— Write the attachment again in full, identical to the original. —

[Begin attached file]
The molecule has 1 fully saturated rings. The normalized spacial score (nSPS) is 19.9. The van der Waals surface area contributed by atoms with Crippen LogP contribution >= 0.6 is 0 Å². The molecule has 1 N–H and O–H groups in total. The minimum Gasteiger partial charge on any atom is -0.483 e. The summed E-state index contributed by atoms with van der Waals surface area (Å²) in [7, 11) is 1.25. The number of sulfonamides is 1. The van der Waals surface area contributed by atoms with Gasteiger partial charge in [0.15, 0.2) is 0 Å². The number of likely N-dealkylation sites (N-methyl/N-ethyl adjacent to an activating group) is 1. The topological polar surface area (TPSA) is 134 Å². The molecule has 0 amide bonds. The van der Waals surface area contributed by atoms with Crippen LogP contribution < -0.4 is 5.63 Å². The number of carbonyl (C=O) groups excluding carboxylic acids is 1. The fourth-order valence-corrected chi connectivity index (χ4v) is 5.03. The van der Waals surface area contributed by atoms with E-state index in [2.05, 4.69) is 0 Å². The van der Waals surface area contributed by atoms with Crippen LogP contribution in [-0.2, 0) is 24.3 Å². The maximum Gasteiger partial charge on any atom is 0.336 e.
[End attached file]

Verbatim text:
The molecule has 1 fully saturated rings. The normalized spacial score (nSPS) is 19.9. The van der Waals surface area contributed by atoms with Crippen LogP contribution >= 0.6 is 0 Å². The molecule has 1 N–H and O–H groups in total. The minimum Gasteiger partial charge on any atom is -0.483 e. The summed E-state index contributed by atoms with van der Waals surface area (Å²) in [7, 11) is 1.25. The number of sulfonamides is 1. The van der Waals surface area contributed by atoms with Gasteiger partial charge in [0.15, 0.2) is 0 Å². The number of likely N-dealkylation sites (N-methyl/N-ethyl adjacent to an activating group) is 1. The topological polar surface area (TPSA) is 134 Å². The molecule has 0 amide bonds. The van der Waals surface area contributed by atoms with Crippen LogP contribution < -0.4 is 5.63 Å². The number of carbonyl (C=O) groups excluding carboxylic acids is 1. The fourth-order valence-corrected chi connectivity index (χ4v) is 5.03. The van der Waals surface area contributed by atoms with E-state index in [2.05, 4.69) is 0 Å². The van der Waals surface area contributed by atoms with Crippen LogP contribution in [-0.2, 0) is 24.3 Å². The maximum Gasteiger partial charge on any atom is 0.336 e.